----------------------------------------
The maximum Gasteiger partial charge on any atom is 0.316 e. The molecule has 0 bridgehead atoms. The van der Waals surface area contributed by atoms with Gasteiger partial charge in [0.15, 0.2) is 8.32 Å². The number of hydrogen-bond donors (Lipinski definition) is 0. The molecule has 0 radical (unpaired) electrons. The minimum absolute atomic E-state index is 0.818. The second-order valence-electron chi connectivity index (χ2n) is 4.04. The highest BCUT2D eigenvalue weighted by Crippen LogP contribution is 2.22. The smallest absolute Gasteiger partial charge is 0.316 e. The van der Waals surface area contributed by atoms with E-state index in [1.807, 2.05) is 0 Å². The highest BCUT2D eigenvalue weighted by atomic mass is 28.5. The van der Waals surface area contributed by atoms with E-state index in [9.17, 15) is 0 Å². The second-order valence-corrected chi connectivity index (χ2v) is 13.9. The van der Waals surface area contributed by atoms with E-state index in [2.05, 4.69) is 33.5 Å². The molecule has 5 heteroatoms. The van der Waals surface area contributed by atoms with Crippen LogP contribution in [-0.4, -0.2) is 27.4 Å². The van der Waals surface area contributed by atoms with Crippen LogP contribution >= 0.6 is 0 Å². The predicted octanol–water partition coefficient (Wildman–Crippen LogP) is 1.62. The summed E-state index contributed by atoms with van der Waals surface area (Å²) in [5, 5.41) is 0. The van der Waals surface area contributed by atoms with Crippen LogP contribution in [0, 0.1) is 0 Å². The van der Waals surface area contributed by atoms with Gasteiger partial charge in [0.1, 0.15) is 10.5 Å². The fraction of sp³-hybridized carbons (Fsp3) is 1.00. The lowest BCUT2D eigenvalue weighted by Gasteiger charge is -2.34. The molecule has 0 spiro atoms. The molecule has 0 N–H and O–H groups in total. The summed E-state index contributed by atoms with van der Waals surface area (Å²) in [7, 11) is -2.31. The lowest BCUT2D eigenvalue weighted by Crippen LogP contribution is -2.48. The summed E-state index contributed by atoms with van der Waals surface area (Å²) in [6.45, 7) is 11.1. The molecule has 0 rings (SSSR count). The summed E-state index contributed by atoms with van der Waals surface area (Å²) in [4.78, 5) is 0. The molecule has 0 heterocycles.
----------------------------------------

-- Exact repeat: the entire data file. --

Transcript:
The maximum Gasteiger partial charge on any atom is 0.316 e. The molecule has 0 bridgehead atoms. The van der Waals surface area contributed by atoms with Gasteiger partial charge in [0.15, 0.2) is 8.32 Å². The number of hydrogen-bond donors (Lipinski definition) is 0. The molecule has 0 radical (unpaired) electrons. The minimum absolute atomic E-state index is 0.818. The second-order valence-electron chi connectivity index (χ2n) is 4.04. The highest BCUT2D eigenvalue weighted by Crippen LogP contribution is 2.22. The smallest absolute Gasteiger partial charge is 0.316 e. The van der Waals surface area contributed by atoms with E-state index in [1.807, 2.05) is 0 Å². The highest BCUT2D eigenvalue weighted by atomic mass is 28.5. The van der Waals surface area contributed by atoms with E-state index in [9.17, 15) is 0 Å². The second-order valence-corrected chi connectivity index (χ2v) is 13.9. The van der Waals surface area contributed by atoms with E-state index in [2.05, 4.69) is 33.5 Å². The molecule has 5 heteroatoms. The van der Waals surface area contributed by atoms with Crippen LogP contribution in [-0.4, -0.2) is 27.4 Å². The van der Waals surface area contributed by atoms with Crippen LogP contribution >= 0.6 is 0 Å². The predicted octanol–water partition coefficient (Wildman–Crippen LogP) is 1.62. The summed E-state index contributed by atoms with van der Waals surface area (Å²) in [5, 5.41) is 0. The van der Waals surface area contributed by atoms with Crippen LogP contribution in [0, 0.1) is 0 Å². The van der Waals surface area contributed by atoms with Gasteiger partial charge in [0.1, 0.15) is 10.5 Å². The fraction of sp³-hybridized carbons (Fsp3) is 1.00. The lowest BCUT2D eigenvalue weighted by Gasteiger charge is -2.34. The molecule has 0 spiro atoms. The molecule has 0 N–H and O–H groups in total. The summed E-state index contributed by atoms with van der Waals surface area (Å²) in [7, 11) is -2.31. The lowest BCUT2D eigenvalue weighted by Crippen LogP contribution is -2.48. The summed E-state index contributed by atoms with van der Waals surface area (Å²) in [6.45, 7) is 11.1. The molecule has 0 rings (SSSR count). The summed E-state index contributed by atoms with van der Waals surface area (Å²) in [4.78, 5) is 0. The molecule has 0 heterocycles.